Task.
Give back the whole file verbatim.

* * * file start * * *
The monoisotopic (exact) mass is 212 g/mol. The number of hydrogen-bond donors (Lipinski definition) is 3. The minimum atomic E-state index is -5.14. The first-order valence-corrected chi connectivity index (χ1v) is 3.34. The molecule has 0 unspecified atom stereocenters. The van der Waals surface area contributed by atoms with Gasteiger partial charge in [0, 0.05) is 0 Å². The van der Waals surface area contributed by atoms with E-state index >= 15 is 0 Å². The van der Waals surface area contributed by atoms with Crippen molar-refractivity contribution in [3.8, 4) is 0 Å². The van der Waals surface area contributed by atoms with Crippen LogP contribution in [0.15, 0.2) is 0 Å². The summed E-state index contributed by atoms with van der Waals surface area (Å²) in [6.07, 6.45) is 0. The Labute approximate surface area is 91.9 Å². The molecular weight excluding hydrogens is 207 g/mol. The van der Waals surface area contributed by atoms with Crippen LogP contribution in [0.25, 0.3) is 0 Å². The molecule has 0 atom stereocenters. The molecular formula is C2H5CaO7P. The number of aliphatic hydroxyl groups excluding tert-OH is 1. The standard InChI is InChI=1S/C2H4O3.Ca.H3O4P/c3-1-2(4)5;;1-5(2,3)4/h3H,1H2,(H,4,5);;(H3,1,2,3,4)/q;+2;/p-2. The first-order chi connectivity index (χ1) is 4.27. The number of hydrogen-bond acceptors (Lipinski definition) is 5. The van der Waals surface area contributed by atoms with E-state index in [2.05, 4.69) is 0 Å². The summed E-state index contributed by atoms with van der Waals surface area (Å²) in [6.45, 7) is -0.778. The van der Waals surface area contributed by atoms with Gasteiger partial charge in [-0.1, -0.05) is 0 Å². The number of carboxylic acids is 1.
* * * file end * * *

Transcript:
The monoisotopic (exact) mass is 212 g/mol. The number of hydrogen-bond donors (Lipinski definition) is 3. The minimum atomic E-state index is -5.14. The first-order valence-corrected chi connectivity index (χ1v) is 3.34. The molecule has 0 unspecified atom stereocenters. The van der Waals surface area contributed by atoms with Gasteiger partial charge in [0, 0.05) is 0 Å². The van der Waals surface area contributed by atoms with E-state index >= 15 is 0 Å². The van der Waals surface area contributed by atoms with Crippen molar-refractivity contribution in [3.8, 4) is 0 Å². The van der Waals surface area contributed by atoms with Crippen LogP contribution in [0.15, 0.2) is 0 Å². The summed E-state index contributed by atoms with van der Waals surface area (Å²) in [6.07, 6.45) is 0. The Labute approximate surface area is 91.9 Å². The molecular weight excluding hydrogens is 207 g/mol. The van der Waals surface area contributed by atoms with Crippen LogP contribution in [0.25, 0.3) is 0 Å². The molecule has 0 atom stereocenters. The molecular formula is C2H5CaO7P. The number of aliphatic hydroxyl groups excluding tert-OH is 1. The standard InChI is InChI=1S/C2H4O3.Ca.H3O4P/c3-1-2(4)5;;1-5(2,3)4/h3H,1H2,(H,4,5);;(H3,1,2,3,4)/q;+2;/p-2. The first-order chi connectivity index (χ1) is 4.27. The number of hydrogen-bond acceptors (Lipinski definition) is 5. The van der Waals surface area contributed by atoms with E-state index in [2.05, 4.69) is 0 Å². The summed E-state index contributed by atoms with van der Waals surface area (Å²) in [6.45, 7) is -0.778. The van der Waals surface area contributed by atoms with Gasteiger partial charge in [-0.1, -0.05) is 0 Å². The number of carboxylic acids is 1.